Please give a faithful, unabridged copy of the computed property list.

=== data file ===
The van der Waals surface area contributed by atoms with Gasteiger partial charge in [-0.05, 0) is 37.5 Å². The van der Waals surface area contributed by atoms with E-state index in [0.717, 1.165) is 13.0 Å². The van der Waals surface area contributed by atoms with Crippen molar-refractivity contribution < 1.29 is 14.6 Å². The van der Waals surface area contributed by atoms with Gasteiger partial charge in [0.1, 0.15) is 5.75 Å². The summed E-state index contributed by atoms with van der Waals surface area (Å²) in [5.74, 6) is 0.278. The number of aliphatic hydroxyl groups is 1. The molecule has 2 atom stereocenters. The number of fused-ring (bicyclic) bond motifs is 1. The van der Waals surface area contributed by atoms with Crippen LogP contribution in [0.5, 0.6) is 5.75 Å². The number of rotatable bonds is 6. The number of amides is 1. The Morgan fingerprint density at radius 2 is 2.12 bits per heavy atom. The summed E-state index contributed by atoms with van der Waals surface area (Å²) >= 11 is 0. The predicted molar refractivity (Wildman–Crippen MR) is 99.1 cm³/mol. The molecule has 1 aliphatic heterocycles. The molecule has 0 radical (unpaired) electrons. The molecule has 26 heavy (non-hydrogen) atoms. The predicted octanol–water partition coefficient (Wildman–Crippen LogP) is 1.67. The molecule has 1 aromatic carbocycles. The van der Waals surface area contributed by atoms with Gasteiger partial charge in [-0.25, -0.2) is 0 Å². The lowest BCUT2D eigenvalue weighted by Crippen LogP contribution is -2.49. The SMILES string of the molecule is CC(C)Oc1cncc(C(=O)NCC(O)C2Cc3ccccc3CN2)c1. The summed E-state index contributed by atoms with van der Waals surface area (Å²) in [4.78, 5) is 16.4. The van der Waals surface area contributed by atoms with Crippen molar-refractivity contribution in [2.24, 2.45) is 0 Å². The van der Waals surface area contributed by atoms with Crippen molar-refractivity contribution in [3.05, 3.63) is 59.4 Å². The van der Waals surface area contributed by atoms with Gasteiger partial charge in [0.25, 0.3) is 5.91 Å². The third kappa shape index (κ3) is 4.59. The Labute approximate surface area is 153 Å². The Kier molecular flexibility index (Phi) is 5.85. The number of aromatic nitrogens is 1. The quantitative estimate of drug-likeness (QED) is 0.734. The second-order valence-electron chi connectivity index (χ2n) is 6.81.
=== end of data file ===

The van der Waals surface area contributed by atoms with Gasteiger partial charge in [-0.05, 0) is 37.5 Å². The van der Waals surface area contributed by atoms with E-state index in [0.717, 1.165) is 13.0 Å². The van der Waals surface area contributed by atoms with Crippen molar-refractivity contribution < 1.29 is 14.6 Å². The van der Waals surface area contributed by atoms with Gasteiger partial charge in [0.1, 0.15) is 5.75 Å². The summed E-state index contributed by atoms with van der Waals surface area (Å²) in [5.74, 6) is 0.278. The number of aliphatic hydroxyl groups is 1. The molecule has 2 atom stereocenters. The number of fused-ring (bicyclic) bond motifs is 1. The van der Waals surface area contributed by atoms with Crippen LogP contribution in [0.5, 0.6) is 5.75 Å². The number of rotatable bonds is 6. The number of amides is 1. The Morgan fingerprint density at radius 2 is 2.12 bits per heavy atom. The summed E-state index contributed by atoms with van der Waals surface area (Å²) >= 11 is 0. The predicted molar refractivity (Wildman–Crippen MR) is 99.1 cm³/mol. The molecule has 1 aliphatic heterocycles. The molecule has 0 radical (unpaired) electrons. The molecule has 26 heavy (non-hydrogen) atoms. The predicted octanol–water partition coefficient (Wildman–Crippen LogP) is 1.67. The molecule has 1 aromatic carbocycles. The van der Waals surface area contributed by atoms with Gasteiger partial charge in [-0.25, -0.2) is 0 Å². The lowest BCUT2D eigenvalue weighted by Crippen LogP contribution is -2.49. The SMILES string of the molecule is CC(C)Oc1cncc(C(=O)NCC(O)C2Cc3ccccc3CN2)c1. The summed E-state index contributed by atoms with van der Waals surface area (Å²) in [4.78, 5) is 16.4. The van der Waals surface area contributed by atoms with Crippen molar-refractivity contribution in [2.24, 2.45) is 0 Å². The van der Waals surface area contributed by atoms with Crippen molar-refractivity contribution in [3.05, 3.63) is 59.4 Å². The van der Waals surface area contributed by atoms with Gasteiger partial charge in [0.25, 0.3) is 5.91 Å². The third kappa shape index (κ3) is 4.59. The Labute approximate surface area is 153 Å². The Kier molecular flexibility index (Phi) is 5.85. The number of aromatic nitrogens is 1. The quantitative estimate of drug-likeness (QED) is 0.734. The second-order valence-electron chi connectivity index (χ2n) is 6.81.